private cloud and/or on-premise but management is remote; or a combination of these


The decision about deploying unified communications and how to manage it is not an

easy one and will often involve some resolution of philosophical differences between

decision makers. The decision will sometimes be a “political” one as email- and

telephony-oriented decision makers decide who will manage the project – the IT group,

the telecom group or some task force comprised of members drawn from both. The

decision will also be guided by an organization’s legacy investments in email and PBX

systems – a key issue, since organizations are unlikely to be at a point at which both

systems are in need of a major upgrade simultaneously. Add to this the fact that in a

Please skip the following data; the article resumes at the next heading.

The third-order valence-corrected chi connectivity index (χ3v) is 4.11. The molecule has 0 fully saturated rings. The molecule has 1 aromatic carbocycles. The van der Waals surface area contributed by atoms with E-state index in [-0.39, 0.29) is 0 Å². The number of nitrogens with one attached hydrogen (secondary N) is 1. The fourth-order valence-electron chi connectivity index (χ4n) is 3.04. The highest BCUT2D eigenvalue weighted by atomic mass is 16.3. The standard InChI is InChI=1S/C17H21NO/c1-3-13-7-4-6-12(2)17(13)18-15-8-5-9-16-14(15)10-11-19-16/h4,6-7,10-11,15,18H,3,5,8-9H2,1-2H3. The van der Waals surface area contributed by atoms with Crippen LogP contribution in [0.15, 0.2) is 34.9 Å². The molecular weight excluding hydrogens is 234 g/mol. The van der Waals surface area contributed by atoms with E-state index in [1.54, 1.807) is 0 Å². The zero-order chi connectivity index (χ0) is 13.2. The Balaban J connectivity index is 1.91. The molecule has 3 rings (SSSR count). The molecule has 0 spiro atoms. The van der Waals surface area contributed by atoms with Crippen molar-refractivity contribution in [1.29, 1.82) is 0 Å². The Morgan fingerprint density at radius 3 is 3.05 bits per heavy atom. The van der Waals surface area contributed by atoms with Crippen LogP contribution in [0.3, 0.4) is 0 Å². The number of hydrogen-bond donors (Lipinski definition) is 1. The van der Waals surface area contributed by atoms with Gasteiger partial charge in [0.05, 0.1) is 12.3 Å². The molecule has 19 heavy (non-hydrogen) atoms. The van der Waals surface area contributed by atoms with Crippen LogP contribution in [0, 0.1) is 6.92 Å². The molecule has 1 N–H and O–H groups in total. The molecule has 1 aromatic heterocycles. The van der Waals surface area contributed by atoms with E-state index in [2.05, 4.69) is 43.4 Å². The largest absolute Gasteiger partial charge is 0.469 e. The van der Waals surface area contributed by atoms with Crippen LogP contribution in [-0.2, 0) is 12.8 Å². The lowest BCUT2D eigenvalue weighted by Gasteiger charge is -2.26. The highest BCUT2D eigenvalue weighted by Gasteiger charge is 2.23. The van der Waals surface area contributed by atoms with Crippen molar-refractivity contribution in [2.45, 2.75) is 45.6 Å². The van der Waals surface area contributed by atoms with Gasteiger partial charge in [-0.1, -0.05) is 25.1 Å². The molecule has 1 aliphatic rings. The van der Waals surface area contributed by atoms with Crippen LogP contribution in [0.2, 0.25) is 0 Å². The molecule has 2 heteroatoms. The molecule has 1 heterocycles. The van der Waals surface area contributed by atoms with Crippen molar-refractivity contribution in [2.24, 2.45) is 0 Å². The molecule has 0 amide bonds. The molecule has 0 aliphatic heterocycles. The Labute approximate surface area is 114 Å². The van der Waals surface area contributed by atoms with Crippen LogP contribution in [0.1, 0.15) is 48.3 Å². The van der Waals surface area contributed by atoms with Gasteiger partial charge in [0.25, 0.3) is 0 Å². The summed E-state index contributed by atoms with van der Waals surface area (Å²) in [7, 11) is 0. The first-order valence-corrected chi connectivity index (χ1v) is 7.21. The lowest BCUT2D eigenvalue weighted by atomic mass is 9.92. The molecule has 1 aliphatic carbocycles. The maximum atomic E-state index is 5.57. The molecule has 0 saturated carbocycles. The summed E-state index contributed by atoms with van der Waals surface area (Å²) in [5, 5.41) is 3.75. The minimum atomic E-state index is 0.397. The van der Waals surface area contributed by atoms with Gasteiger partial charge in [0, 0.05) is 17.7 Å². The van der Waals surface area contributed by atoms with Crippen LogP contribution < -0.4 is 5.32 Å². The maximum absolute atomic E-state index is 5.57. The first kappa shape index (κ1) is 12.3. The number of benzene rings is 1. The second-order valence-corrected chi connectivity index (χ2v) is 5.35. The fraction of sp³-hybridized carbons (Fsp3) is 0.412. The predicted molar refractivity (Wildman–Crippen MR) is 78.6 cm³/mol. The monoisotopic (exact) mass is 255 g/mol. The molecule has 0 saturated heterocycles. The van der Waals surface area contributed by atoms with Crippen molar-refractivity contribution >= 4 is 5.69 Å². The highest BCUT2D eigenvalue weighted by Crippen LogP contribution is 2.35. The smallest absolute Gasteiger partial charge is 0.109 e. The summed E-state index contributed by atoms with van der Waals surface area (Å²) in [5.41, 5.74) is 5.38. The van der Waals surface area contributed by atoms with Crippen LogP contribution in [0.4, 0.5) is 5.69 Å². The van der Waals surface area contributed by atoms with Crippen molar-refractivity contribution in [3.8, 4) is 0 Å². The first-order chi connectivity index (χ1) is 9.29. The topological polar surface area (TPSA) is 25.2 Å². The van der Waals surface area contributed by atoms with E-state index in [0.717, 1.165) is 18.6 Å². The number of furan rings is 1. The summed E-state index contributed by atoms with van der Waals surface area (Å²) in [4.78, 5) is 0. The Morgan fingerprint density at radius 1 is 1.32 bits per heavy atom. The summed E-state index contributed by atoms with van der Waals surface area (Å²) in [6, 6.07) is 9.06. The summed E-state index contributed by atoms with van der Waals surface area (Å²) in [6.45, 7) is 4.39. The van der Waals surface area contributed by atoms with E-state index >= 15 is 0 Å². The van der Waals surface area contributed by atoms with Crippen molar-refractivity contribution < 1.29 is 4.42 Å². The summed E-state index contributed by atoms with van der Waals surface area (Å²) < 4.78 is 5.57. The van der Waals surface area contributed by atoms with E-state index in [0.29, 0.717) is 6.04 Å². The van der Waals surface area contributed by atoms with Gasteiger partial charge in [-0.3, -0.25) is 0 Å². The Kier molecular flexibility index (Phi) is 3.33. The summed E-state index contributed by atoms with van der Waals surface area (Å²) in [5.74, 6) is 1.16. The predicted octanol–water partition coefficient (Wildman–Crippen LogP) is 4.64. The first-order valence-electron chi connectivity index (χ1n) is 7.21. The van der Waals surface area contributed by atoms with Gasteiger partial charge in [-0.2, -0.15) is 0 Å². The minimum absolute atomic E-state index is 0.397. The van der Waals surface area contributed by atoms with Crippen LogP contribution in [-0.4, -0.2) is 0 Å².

difficult economy, IT and telecom budgets are often being cut or holding steady. Then,

factor in the cost savings and gains in employee productivity that organizations will

realize from unified communications and the decision becomes all the more complicated.

Last, but not least, is the sometimes-conflicting information that decision makers hear

from vendors who emphasize different aspects of the unified communications problem

and who are coming at the problem from various philosophical viewpoints.


Our research found fairly significant penetration of various unified communications

systems, including Web conferencing, audio conferencing and real-time communications.

It is important to note that the data in the figure below does not represent the

penetration of these capabilities into the overall enterprise user base, but rather the

proportion of organizations that have deployed these capabilities for at least some of

their users.


There are a number of important factors driving organizations to adopt unified

communications. For example, 71% of survey respondents cite improved collaboration